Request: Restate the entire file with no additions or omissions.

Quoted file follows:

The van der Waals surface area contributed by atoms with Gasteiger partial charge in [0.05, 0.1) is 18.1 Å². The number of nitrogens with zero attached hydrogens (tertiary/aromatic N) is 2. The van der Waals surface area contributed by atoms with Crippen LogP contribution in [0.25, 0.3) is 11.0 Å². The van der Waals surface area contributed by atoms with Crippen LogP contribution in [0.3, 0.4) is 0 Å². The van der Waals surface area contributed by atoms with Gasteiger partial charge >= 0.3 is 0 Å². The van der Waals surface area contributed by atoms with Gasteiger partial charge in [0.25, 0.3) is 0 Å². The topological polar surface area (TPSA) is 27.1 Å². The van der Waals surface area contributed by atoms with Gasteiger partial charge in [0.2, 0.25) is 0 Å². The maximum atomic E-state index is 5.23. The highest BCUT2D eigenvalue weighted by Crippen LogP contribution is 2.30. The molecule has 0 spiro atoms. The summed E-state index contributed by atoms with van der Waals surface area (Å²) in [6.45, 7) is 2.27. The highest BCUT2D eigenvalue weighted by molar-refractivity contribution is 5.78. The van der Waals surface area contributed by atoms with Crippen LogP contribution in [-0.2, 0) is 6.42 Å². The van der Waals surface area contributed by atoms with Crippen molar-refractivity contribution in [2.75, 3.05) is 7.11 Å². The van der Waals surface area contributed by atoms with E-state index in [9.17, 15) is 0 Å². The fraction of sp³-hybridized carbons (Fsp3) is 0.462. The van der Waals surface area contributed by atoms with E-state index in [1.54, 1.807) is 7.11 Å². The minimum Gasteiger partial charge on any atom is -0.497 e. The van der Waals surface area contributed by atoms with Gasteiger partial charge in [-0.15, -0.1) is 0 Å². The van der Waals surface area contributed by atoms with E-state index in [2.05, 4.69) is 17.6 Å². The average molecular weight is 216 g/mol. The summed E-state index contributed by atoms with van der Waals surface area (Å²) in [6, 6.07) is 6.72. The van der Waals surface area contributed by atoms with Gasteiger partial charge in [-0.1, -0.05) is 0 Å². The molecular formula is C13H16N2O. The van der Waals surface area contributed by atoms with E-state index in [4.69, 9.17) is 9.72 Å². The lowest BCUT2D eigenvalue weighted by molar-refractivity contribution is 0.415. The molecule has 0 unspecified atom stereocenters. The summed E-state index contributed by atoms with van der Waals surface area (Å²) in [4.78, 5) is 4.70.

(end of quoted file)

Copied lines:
The van der Waals surface area contributed by atoms with Gasteiger partial charge in [0.05, 0.1) is 18.1 Å². The number of nitrogens with zero attached hydrogens (tertiary/aromatic N) is 2. The van der Waals surface area contributed by atoms with Crippen LogP contribution in [0.25, 0.3) is 11.0 Å². The van der Waals surface area contributed by atoms with Crippen LogP contribution in [0.3, 0.4) is 0 Å². The van der Waals surface area contributed by atoms with Gasteiger partial charge >= 0.3 is 0 Å². The van der Waals surface area contributed by atoms with Gasteiger partial charge in [0.25, 0.3) is 0 Å². The topological polar surface area (TPSA) is 27.1 Å². The van der Waals surface area contributed by atoms with Gasteiger partial charge in [0.2, 0.25) is 0 Å². The maximum atomic E-state index is 5.23. The highest BCUT2D eigenvalue weighted by Crippen LogP contribution is 2.30. The molecule has 0 spiro atoms. The summed E-state index contributed by atoms with van der Waals surface area (Å²) in [6.45, 7) is 2.27. The highest BCUT2D eigenvalue weighted by molar-refractivity contribution is 5.78. The van der Waals surface area contributed by atoms with Crippen LogP contribution in [-0.2, 0) is 6.42 Å². The van der Waals surface area contributed by atoms with Crippen molar-refractivity contribution in [2.75, 3.05) is 7.11 Å². The van der Waals surface area contributed by atoms with E-state index in [9.17, 15) is 0 Å². The fraction of sp³-hybridized carbons (Fsp3) is 0.462. The van der Waals surface area contributed by atoms with E-state index in [1.54, 1.807) is 7.11 Å². The minimum Gasteiger partial charge on any atom is -0.497 e. The van der Waals surface area contributed by atoms with Gasteiger partial charge in [-0.15, -0.1) is 0 Å². The van der Waals surface area contributed by atoms with E-state index in [2.05, 4.69) is 17.6 Å². The average molecular weight is 216 g/mol. The summed E-state index contributed by atoms with van der Waals surface area (Å²) in [6, 6.07) is 6.72. The van der Waals surface area contributed by atoms with Gasteiger partial charge in [-0.1, -0.05) is 0 Å². The molecular formula is C13H16N2O. The van der Waals surface area contributed by atoms with E-state index in [4.69, 9.17) is 9.72 Å². The lowest BCUT2D eigenvalue weighted by molar-refractivity contribution is 0.415. The molecule has 0 unspecified atom stereocenters. The summed E-state index contributed by atoms with van der Waals surface area (Å²) in [4.78, 5) is 4.70.